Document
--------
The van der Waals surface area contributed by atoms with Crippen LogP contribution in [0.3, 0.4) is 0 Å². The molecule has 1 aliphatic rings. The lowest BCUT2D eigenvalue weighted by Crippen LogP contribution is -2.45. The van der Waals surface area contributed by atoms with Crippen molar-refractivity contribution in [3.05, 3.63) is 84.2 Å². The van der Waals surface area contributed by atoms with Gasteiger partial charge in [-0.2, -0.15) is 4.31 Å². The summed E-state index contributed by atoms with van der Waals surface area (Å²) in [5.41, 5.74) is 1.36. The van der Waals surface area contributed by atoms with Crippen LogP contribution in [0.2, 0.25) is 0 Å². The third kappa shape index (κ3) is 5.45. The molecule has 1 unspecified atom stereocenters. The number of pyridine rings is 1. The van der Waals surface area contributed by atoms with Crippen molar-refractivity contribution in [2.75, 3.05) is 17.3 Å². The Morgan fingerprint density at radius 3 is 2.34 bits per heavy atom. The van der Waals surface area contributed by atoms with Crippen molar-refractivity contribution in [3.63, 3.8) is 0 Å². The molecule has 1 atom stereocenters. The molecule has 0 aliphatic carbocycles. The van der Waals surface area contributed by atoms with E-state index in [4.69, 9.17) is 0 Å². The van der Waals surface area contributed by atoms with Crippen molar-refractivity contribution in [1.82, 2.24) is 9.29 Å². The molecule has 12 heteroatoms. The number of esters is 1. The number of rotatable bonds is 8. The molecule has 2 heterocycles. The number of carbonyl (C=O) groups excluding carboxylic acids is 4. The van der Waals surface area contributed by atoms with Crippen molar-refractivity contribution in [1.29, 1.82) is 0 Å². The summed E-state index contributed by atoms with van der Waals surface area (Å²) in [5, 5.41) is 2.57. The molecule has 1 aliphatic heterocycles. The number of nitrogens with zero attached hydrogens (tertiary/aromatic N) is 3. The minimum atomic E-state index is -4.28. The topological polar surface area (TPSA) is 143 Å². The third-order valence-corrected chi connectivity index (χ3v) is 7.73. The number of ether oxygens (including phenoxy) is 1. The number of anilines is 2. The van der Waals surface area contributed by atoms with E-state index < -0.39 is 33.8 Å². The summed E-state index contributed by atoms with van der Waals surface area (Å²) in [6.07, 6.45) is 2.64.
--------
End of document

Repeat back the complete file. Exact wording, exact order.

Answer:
The van der Waals surface area contributed by atoms with Crippen LogP contribution in [0.3, 0.4) is 0 Å². The molecule has 1 aliphatic rings. The lowest BCUT2D eigenvalue weighted by Crippen LogP contribution is -2.45. The van der Waals surface area contributed by atoms with Crippen molar-refractivity contribution in [3.05, 3.63) is 84.2 Å². The van der Waals surface area contributed by atoms with Gasteiger partial charge in [-0.2, -0.15) is 4.31 Å². The summed E-state index contributed by atoms with van der Waals surface area (Å²) in [5.41, 5.74) is 1.36. The van der Waals surface area contributed by atoms with Crippen LogP contribution in [0.2, 0.25) is 0 Å². The third kappa shape index (κ3) is 5.45. The molecule has 1 unspecified atom stereocenters. The number of pyridine rings is 1. The van der Waals surface area contributed by atoms with Crippen molar-refractivity contribution in [2.75, 3.05) is 17.3 Å². The Morgan fingerprint density at radius 3 is 2.34 bits per heavy atom. The van der Waals surface area contributed by atoms with Crippen molar-refractivity contribution in [3.63, 3.8) is 0 Å². The molecule has 1 atom stereocenters. The molecule has 0 aliphatic carbocycles. The van der Waals surface area contributed by atoms with E-state index in [4.69, 9.17) is 0 Å². The van der Waals surface area contributed by atoms with Crippen molar-refractivity contribution in [1.82, 2.24) is 9.29 Å². The molecule has 12 heteroatoms. The number of esters is 1. The number of rotatable bonds is 8. The molecule has 2 heterocycles. The number of carbonyl (C=O) groups excluding carboxylic acids is 4. The van der Waals surface area contributed by atoms with Crippen molar-refractivity contribution in [1.29, 1.82) is 0 Å². The summed E-state index contributed by atoms with van der Waals surface area (Å²) in [5, 5.41) is 2.57. The molecule has 1 aliphatic heterocycles. The number of nitrogens with zero attached hydrogens (tertiary/aromatic N) is 3. The minimum atomic E-state index is -4.28. The topological polar surface area (TPSA) is 143 Å². The third-order valence-corrected chi connectivity index (χ3v) is 7.73. The number of ether oxygens (including phenoxy) is 1. The number of anilines is 2. The van der Waals surface area contributed by atoms with E-state index < -0.39 is 33.8 Å². The summed E-state index contributed by atoms with van der Waals surface area (Å²) in [6.07, 6.45) is 2.64.